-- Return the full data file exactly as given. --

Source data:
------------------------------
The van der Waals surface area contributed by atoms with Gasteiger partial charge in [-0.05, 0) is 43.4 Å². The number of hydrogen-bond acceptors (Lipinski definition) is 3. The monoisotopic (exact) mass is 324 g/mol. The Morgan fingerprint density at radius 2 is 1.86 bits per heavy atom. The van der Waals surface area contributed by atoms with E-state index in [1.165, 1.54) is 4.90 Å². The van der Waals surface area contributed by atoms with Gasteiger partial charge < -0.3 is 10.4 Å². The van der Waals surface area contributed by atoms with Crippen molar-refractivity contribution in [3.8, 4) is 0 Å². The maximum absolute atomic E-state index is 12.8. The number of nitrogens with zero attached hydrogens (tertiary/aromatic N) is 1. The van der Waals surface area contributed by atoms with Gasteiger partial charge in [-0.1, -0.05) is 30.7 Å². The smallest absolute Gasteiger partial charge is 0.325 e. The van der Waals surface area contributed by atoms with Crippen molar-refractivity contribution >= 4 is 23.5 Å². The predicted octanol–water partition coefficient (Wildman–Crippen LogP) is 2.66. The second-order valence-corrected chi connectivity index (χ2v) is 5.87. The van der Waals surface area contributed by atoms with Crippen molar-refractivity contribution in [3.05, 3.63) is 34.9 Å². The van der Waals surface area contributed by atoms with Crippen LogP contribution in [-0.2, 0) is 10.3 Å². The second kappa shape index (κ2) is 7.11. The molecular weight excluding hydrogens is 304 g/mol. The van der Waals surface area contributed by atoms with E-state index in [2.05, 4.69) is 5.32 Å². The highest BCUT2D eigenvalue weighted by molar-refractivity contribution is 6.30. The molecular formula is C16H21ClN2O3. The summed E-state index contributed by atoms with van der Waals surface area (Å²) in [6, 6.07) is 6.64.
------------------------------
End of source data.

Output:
The van der Waals surface area contributed by atoms with Gasteiger partial charge in [-0.05, 0) is 43.4 Å². The number of hydrogen-bond acceptors (Lipinski definition) is 3. The monoisotopic (exact) mass is 324 g/mol. The Morgan fingerprint density at radius 2 is 1.86 bits per heavy atom. The van der Waals surface area contributed by atoms with E-state index in [1.165, 1.54) is 4.90 Å². The van der Waals surface area contributed by atoms with Gasteiger partial charge < -0.3 is 10.4 Å². The van der Waals surface area contributed by atoms with Crippen molar-refractivity contribution in [3.8, 4) is 0 Å². The maximum absolute atomic E-state index is 12.8. The number of nitrogens with zero attached hydrogens (tertiary/aromatic N) is 1. The van der Waals surface area contributed by atoms with Gasteiger partial charge in [-0.1, -0.05) is 30.7 Å². The smallest absolute Gasteiger partial charge is 0.325 e. The van der Waals surface area contributed by atoms with Crippen molar-refractivity contribution >= 4 is 23.5 Å². The predicted octanol–water partition coefficient (Wildman–Crippen LogP) is 2.66. The second-order valence-corrected chi connectivity index (χ2v) is 5.87. The van der Waals surface area contributed by atoms with Crippen molar-refractivity contribution in [3.05, 3.63) is 34.9 Å². The van der Waals surface area contributed by atoms with Crippen LogP contribution in [-0.2, 0) is 10.3 Å². The second kappa shape index (κ2) is 7.11. The molecular weight excluding hydrogens is 304 g/mol. The van der Waals surface area contributed by atoms with E-state index in [2.05, 4.69) is 5.32 Å². The highest BCUT2D eigenvalue weighted by molar-refractivity contribution is 6.30. The molecular formula is C16H21ClN2O3. The summed E-state index contributed by atoms with van der Waals surface area (Å²) in [6, 6.07) is 6.64.